If you have a website that allows comments, sooner or later you will deal with spam comments. You may have anything from one or two a day to dozens at a time.
Spammers write scripts and programs that crawl the web looking for WordPress sites in particular and then spam them with comments. Spammers do this in hopes that their comments will get posted and they’ll get backlinks in an attempt to cheat their way to decent search engine rankings. Fortunately, you have many ways to get rid of comment spam. Here are 10 of them.
1. Require Registration in Order to Comment
This is a simple way to combat spam, but by requiring comment makers to register, you put a certain amount of friction between them and their desired action of leaving a comment. However, most users know enough about comment spam to understand why this step is sometimes necessary.
2. Close Comments After a Certain Period of Time
Sometimes your older posts can be comment spam magnets. If you use WordPress, you can go to the “Settings” menu, select “Discussion” and choose the option that allows you to close comments on articles after a certain number of days has passed.
3. Customize Comment Settings to Curb Spam
Most blog platforms will have a “Comments” menu that allows you to configure your comment settings to require, for example, that comments be approved before posting or that comments with two or more links be embargoed.
4. Require that the First Comment from a User Be Moderated
Requiring that a participant’s first comment be moderated can put the brakes on a lively discussion, but it is a simple and effective way to reduce spam comments. Just make sure you check for first time comments frequently enough to approve or disapprove them in a timely manner.
5. Add CAPTCHA Text Verification
Install a ReCAPTCHA plugin on your blog. This is the type of challenge-response where the commenter types in a visual code called a CAPTCHA code that is immune to being completed by bots.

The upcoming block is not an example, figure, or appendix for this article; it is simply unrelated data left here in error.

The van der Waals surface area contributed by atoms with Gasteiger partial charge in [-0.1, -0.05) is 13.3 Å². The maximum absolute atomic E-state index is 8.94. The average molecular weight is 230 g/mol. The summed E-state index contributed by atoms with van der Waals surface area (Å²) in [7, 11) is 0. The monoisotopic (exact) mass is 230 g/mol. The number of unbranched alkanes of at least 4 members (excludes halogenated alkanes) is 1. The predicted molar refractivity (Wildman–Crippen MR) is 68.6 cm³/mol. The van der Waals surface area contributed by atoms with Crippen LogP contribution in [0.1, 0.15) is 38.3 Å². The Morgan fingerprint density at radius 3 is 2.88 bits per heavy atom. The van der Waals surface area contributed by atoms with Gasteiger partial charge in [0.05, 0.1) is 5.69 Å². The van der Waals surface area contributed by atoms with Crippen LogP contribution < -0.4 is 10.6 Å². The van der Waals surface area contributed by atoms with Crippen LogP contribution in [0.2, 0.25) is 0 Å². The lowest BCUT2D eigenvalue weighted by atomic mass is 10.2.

6. Install the “Not a Spammer” Plugin
The “Not a Spammer” WordPress plugin is similar to a CAPTCHA challenge, but simpler. Rather than typing in a code, the commenter clicks a check-box to validate a comment before it is posted.
7. Install Other Spam Comment Blocking Plugins like Akismet
Akismet is a widely used anti-spam comment plugin for WordPress sites that does a decent job of trapping spam. Akismet is standard on WordPress blogs, so you only have to activate it. Other highly rated WordPress plugins include bcSpamBlock, Defensio Anti-Spam, Comment Spam Stopper, and Comment Spam Trap.
8. Get Rid of WordPress “Footprints” that Spammers Look For
Comment spammers search for WordPress sites and find them easily due to certain “footprints” left by most WordPress sites. For example, many WordPress themes have a “Powered by WordPress” footer that spammers search for on Google to know where to direct their spam. You can get rid of it by simply opening up your theme’s footer.php file and removing the line. Tips on getting rid of other WordPress footprints can be found here.
9. Use a Third Party Comment System Like Disqus
Third party comment systems like Disqus help ensure you get comments from actual people rather than spam bots.
10. The Nuclear Option: Don’t Allow Comments
Only rarely are spam comments enough of a problem that sites have to shut down commenting altogether, but it is an option you should be aware of should things get really out of hand. If you combat spam with some of the other techniques mentioned here, however, you probably won’t have to consider the “nuclear option.”
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